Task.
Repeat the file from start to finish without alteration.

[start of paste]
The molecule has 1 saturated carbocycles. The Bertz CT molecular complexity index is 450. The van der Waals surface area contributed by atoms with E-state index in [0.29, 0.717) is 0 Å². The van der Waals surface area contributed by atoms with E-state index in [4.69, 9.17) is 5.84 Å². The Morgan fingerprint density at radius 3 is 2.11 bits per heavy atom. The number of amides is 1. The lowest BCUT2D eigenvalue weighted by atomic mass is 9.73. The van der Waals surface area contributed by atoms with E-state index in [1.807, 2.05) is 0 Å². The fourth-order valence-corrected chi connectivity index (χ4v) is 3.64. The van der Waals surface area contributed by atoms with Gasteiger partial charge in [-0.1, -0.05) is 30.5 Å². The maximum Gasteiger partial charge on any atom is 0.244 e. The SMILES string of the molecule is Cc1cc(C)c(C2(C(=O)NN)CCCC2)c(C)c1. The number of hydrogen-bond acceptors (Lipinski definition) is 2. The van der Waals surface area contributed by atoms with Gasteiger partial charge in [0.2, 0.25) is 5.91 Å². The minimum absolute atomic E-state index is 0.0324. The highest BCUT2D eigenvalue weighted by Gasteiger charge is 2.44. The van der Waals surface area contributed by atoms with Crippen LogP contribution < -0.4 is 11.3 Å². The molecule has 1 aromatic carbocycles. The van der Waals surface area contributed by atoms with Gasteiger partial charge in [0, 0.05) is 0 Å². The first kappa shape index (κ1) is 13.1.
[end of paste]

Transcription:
The molecule has 1 saturated carbocycles. The Bertz CT molecular complexity index is 450. The van der Waals surface area contributed by atoms with E-state index in [0.29, 0.717) is 0 Å². The van der Waals surface area contributed by atoms with E-state index in [4.69, 9.17) is 5.84 Å². The Morgan fingerprint density at radius 3 is 2.11 bits per heavy atom. The number of amides is 1. The lowest BCUT2D eigenvalue weighted by atomic mass is 9.73. The van der Waals surface area contributed by atoms with E-state index in [1.807, 2.05) is 0 Å². The fourth-order valence-corrected chi connectivity index (χ4v) is 3.64. The van der Waals surface area contributed by atoms with Gasteiger partial charge in [-0.1, -0.05) is 30.5 Å². The maximum Gasteiger partial charge on any atom is 0.244 e. The SMILES string of the molecule is Cc1cc(C)c(C2(C(=O)NN)CCCC2)c(C)c1. The number of hydrogen-bond acceptors (Lipinski definition) is 2. The van der Waals surface area contributed by atoms with Gasteiger partial charge in [0.2, 0.25) is 5.91 Å². The minimum absolute atomic E-state index is 0.0324. The highest BCUT2D eigenvalue weighted by Gasteiger charge is 2.44. The van der Waals surface area contributed by atoms with Crippen LogP contribution < -0.4 is 11.3 Å². The molecule has 1 aromatic carbocycles. The van der Waals surface area contributed by atoms with Gasteiger partial charge in [0, 0.05) is 0 Å². The first kappa shape index (κ1) is 13.1.